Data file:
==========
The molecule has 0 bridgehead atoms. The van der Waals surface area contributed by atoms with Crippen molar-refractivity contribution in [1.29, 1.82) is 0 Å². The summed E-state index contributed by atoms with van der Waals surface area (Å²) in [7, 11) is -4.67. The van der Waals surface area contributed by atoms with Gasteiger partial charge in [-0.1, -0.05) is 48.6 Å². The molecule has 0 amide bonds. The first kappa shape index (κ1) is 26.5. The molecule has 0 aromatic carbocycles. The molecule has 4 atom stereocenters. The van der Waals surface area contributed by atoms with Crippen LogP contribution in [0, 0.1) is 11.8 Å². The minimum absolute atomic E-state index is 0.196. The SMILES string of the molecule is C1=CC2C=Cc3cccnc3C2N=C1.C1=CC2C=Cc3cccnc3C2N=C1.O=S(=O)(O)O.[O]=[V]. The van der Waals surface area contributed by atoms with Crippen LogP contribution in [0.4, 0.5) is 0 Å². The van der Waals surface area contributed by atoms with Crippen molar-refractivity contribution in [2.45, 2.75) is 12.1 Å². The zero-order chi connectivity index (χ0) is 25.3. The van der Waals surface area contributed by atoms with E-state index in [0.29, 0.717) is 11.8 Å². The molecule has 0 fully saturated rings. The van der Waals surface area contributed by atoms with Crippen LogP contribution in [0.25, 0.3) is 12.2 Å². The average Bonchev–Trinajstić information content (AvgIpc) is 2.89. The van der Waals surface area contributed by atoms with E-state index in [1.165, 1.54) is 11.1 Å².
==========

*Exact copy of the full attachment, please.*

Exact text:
The molecule has 0 bridgehead atoms. The van der Waals surface area contributed by atoms with Crippen molar-refractivity contribution in [1.29, 1.82) is 0 Å². The summed E-state index contributed by atoms with van der Waals surface area (Å²) in [7, 11) is -4.67. The van der Waals surface area contributed by atoms with Gasteiger partial charge in [-0.1, -0.05) is 48.6 Å². The molecule has 0 amide bonds. The first kappa shape index (κ1) is 26.5. The molecule has 0 aromatic carbocycles. The molecule has 4 atom stereocenters. The van der Waals surface area contributed by atoms with Crippen LogP contribution in [0, 0.1) is 11.8 Å². The minimum absolute atomic E-state index is 0.196. The SMILES string of the molecule is C1=CC2C=Cc3cccnc3C2N=C1.C1=CC2C=Cc3cccnc3C2N=C1.O=S(=O)(O)O.[O]=[V]. The van der Waals surface area contributed by atoms with Crippen LogP contribution in [0.4, 0.5) is 0 Å². The van der Waals surface area contributed by atoms with Crippen molar-refractivity contribution in [2.45, 2.75) is 12.1 Å². The zero-order chi connectivity index (χ0) is 25.3. The van der Waals surface area contributed by atoms with E-state index in [0.29, 0.717) is 11.8 Å². The molecule has 0 fully saturated rings. The van der Waals surface area contributed by atoms with Crippen LogP contribution in [0.25, 0.3) is 12.2 Å². The average Bonchev–Trinajstić information content (AvgIpc) is 2.89. The van der Waals surface area contributed by atoms with E-state index in [1.165, 1.54) is 11.1 Å².